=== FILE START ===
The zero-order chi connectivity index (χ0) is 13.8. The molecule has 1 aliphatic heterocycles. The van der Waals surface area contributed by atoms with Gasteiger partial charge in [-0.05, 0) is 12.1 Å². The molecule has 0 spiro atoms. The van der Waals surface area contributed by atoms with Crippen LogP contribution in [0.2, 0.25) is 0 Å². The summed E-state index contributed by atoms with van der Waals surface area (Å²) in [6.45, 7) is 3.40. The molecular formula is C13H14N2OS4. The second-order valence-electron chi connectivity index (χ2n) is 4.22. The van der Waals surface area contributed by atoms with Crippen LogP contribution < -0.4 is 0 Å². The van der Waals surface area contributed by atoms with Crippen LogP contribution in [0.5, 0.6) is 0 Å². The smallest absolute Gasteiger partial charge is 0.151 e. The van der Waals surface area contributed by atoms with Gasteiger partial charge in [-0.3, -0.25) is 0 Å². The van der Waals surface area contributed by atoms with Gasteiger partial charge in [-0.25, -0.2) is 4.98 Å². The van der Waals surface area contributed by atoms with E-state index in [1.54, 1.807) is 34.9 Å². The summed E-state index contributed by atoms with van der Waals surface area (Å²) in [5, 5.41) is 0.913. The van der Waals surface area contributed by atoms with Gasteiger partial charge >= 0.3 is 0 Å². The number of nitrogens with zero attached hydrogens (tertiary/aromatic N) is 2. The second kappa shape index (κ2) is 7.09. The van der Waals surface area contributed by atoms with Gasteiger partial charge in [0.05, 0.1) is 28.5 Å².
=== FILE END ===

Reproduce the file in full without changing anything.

The zero-order chi connectivity index (χ0) is 13.8. The molecule has 1 aliphatic heterocycles. The van der Waals surface area contributed by atoms with Gasteiger partial charge in [-0.05, 0) is 12.1 Å². The molecule has 0 spiro atoms. The van der Waals surface area contributed by atoms with Crippen LogP contribution in [0.2, 0.25) is 0 Å². The summed E-state index contributed by atoms with van der Waals surface area (Å²) in [6.45, 7) is 3.40. The molecular formula is C13H14N2OS4. The second-order valence-electron chi connectivity index (χ2n) is 4.22. The van der Waals surface area contributed by atoms with Crippen LogP contribution < -0.4 is 0 Å². The van der Waals surface area contributed by atoms with Crippen LogP contribution in [0.5, 0.6) is 0 Å². The smallest absolute Gasteiger partial charge is 0.151 e. The van der Waals surface area contributed by atoms with Gasteiger partial charge in [-0.3, -0.25) is 0 Å². The van der Waals surface area contributed by atoms with Gasteiger partial charge in [-0.25, -0.2) is 4.98 Å². The van der Waals surface area contributed by atoms with E-state index in [1.54, 1.807) is 34.9 Å². The summed E-state index contributed by atoms with van der Waals surface area (Å²) in [5, 5.41) is 0.913. The van der Waals surface area contributed by atoms with Gasteiger partial charge >= 0.3 is 0 Å². The number of nitrogens with zero attached hydrogens (tertiary/aromatic N) is 2. The second kappa shape index (κ2) is 7.09. The van der Waals surface area contributed by atoms with Gasteiger partial charge in [0.05, 0.1) is 28.5 Å².